Carol Kaesuk Yoon
Biologist and New York Times Science Writer
"Revolutionary" - Publishers Weekly
"Fearlessly iconoclastic" - Time Out New York
"A sensuous delight" - Oprah
Carol Kaesuk Yoon is a biologist by training and a journalist by profession. She covers ecology, evolution, genetics, natural history, entomology, and earthquakes for the paper of record. In her mesmerizing new book, Naming Nature: The Clash Between Instinct and Science, she looks at the scientific quest to name life. In the process she helps us relate more closely to the world around us. Naming plays on the twin strengths of Yoon's work—scientific reporting and gorgeous writing—and has received critical acclaim.
Breakthrough in the Backyard: Biodiversity in an Urban Landscape
After logging thousands of miles around the globe to glimpse one exotic creature or another, Carol Yoon was shocked to make the scientific find of her life while glancing out her living room window. There resting on the glass was a species-- a dazzling iridescent moth-- that had never before been seen alive in North America. In this talk, Yoon takes audiences along on what became her quixotic quest to discover every possible species in, on and around her modest urban home and yard. Venturing from back steps to rooftop to the surprising array of species in the condiments in her refrigerator alone, Yoon finds life everywhere showing us that even in the most mundane of locales, we are each immersed daily in mad kaleidoscope of wild species. This talk inspires us to discover the life within our own lives and explore the living world that is-- and always has been-- a whirlwind of change full of exciting new discoveries just waiting to be made.
Naming Nature: The Clash Between Instinct and Science
Deep inside of every person, there lies a powerful drive, one that has long shaped human behavior: the urge to order and name living things. In this talk, Carol Yoon tells the story of this human mandate which, for better and worse, has shaped both the progress of science and humanity's deep disconnection from the natural world. She looks at science's limitations and instills in us an urgency to stay connected to the natural world by using familiar, rather than scientific, names. Taking us across the disciplines, Yoon reveals just how deep-seated the innate vision of life really is in all of us, and shows us how important it is to reclaim that vision, if we hope to save our world.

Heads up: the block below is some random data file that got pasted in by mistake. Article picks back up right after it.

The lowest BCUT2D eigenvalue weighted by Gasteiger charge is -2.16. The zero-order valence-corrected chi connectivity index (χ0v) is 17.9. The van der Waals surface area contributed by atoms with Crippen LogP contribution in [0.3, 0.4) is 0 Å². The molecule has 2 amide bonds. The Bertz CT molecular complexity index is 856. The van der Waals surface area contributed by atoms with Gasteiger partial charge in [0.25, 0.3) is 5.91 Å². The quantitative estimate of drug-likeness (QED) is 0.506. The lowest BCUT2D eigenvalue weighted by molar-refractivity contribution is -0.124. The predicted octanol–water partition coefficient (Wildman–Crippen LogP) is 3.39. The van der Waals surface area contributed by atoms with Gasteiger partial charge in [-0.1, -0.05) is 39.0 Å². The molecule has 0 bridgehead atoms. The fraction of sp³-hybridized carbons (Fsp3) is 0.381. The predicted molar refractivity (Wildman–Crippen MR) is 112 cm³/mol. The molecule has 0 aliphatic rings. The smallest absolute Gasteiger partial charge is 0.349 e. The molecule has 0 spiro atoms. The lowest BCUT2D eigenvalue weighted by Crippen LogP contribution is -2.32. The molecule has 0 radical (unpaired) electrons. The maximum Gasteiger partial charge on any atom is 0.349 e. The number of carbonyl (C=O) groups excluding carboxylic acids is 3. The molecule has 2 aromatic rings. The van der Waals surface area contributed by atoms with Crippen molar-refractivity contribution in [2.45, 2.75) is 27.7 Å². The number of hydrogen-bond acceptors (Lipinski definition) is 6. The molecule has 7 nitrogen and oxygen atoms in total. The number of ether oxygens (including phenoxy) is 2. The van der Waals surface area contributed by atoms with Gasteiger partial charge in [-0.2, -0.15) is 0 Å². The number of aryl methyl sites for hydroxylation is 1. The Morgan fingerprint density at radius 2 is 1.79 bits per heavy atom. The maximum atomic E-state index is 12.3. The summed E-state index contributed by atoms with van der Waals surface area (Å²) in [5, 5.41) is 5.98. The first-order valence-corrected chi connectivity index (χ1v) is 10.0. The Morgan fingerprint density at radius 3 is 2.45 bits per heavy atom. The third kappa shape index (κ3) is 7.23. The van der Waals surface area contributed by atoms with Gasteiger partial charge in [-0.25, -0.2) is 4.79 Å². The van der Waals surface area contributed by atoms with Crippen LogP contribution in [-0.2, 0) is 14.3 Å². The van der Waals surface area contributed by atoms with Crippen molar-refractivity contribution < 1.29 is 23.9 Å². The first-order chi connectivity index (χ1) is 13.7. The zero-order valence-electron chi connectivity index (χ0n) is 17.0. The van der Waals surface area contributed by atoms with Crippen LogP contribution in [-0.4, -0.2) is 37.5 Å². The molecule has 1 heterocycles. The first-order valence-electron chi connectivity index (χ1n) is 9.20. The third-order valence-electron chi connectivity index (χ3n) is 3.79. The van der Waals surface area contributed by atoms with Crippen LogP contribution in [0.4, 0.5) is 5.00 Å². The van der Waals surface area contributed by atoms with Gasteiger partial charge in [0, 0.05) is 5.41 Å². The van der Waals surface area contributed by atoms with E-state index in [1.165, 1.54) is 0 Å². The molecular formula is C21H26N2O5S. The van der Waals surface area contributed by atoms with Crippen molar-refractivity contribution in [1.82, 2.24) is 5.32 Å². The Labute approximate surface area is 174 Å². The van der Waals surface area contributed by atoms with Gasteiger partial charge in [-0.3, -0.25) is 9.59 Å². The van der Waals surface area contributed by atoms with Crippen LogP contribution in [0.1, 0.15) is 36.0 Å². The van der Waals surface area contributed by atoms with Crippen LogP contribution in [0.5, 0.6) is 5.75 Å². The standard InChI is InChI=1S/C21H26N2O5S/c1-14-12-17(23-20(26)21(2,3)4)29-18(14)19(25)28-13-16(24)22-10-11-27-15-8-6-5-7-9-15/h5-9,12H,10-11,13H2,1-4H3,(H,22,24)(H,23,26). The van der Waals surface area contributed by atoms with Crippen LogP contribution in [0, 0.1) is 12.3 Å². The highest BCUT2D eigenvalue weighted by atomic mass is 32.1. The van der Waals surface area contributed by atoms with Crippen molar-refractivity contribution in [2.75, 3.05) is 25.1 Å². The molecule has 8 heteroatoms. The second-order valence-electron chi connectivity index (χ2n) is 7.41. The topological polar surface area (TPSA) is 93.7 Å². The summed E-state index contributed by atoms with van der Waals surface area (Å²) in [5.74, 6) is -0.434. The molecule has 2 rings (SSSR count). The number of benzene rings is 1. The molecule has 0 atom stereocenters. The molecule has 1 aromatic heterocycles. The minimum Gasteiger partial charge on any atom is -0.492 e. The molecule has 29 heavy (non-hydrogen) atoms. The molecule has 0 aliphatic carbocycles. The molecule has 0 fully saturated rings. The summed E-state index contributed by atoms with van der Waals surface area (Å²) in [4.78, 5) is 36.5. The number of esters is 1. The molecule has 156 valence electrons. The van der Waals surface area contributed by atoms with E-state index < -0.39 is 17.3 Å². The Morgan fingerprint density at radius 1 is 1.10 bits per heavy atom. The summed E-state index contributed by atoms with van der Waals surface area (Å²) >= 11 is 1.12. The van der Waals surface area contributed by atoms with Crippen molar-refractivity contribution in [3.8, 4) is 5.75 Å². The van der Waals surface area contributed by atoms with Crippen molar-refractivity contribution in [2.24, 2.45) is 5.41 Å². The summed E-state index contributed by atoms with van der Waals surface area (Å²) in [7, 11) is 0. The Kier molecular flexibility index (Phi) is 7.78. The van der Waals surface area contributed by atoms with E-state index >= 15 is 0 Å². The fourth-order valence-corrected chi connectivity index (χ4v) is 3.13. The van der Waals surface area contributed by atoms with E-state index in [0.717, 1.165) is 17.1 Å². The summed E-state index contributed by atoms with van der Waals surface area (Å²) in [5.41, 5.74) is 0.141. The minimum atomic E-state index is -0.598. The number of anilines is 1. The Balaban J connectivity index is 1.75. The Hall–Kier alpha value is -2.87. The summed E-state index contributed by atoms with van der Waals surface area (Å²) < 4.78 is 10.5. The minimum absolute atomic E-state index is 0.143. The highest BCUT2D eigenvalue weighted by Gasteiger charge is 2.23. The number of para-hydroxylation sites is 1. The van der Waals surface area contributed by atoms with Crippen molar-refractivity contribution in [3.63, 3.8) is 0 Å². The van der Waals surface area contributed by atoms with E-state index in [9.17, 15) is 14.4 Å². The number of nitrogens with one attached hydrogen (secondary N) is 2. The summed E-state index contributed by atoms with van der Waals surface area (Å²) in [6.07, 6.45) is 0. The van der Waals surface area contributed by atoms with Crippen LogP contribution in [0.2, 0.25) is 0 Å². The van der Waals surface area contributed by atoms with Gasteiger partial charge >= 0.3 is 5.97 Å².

Asian Girl Nerd: From Run-Away PreMed to Science Dork to Journalist
In this talk, Carol Kaesuk Yoon, half Japanese, half Korean, tells her personal story of becoming a journalist. Beginning with the pre-ordained life path of Ivy-League-College-then-Medical-School as determined by her parents, she describes how, en route, she fell in love with evolutionary biology, a fascinating science but one which was at times dauntingly dominated by white males. Eventually, on a lark, she discovers the diverse and dynamic world of newspaper writing, which led to nearly two decades of covering news about biology for The New York Times. A funny, relatable look at a fascinating life so far.
Naming Nature: The Clash Between Instinct and Science
Two hundred and fifty years ago, the Swedish botanist Carl Linnaeus set out to order and name the entire living world and ended up founding a science: the field of scientific classification, or taxonomy. Yet, in spite of Linnaeus's pioneering work and the genius of those who followed him, from Darwin to E. O. Wilson, taxonomy went from being revered as one of the most significant of intellectual pursuits to being largely ignored. Today, taxonomy is viewed by many as an outdated field, one nearly irrelevant to the rest of science and of even less interest to the rest of the world.
Now, as Carol Kaesuk Yoon, biologist and longtime science writer for the New York Times, reminds us in Naming Nature, taxonomy is critically important, because it turns out to be much more than mere science. It is also the latest incarnation of a long-unrecognized human practice that has gone on across the globe, in every culture, in every language since before time: the deeply human act of ordering and naming the living world.
In Naming Nature, Yoon takes us on a guided tour of science's brilliant, if sometimes misguided, attempts to order and name the overwhelming diversity of earth's living things. We follow a trail of scattered clues that reveals taxonomy's real origins in humanity's distant past. Yoon's journey brings us from New Guinea tribesmen who call a giant bird a mammal to the trials and tribulations of patients with a curious form of brain damage that causes them to be unable to distinguish among living things.
Finally, Yoon shows us how the reclaiming of taxonomy—a renewed interest in learning the kinds and names of things around us—will rekindle humanity's dwindling connection with wild nature. Naming Nature has much to tell us, not only about how scientists create a science but also about how the progress of science can alter the expression of our own human nature.
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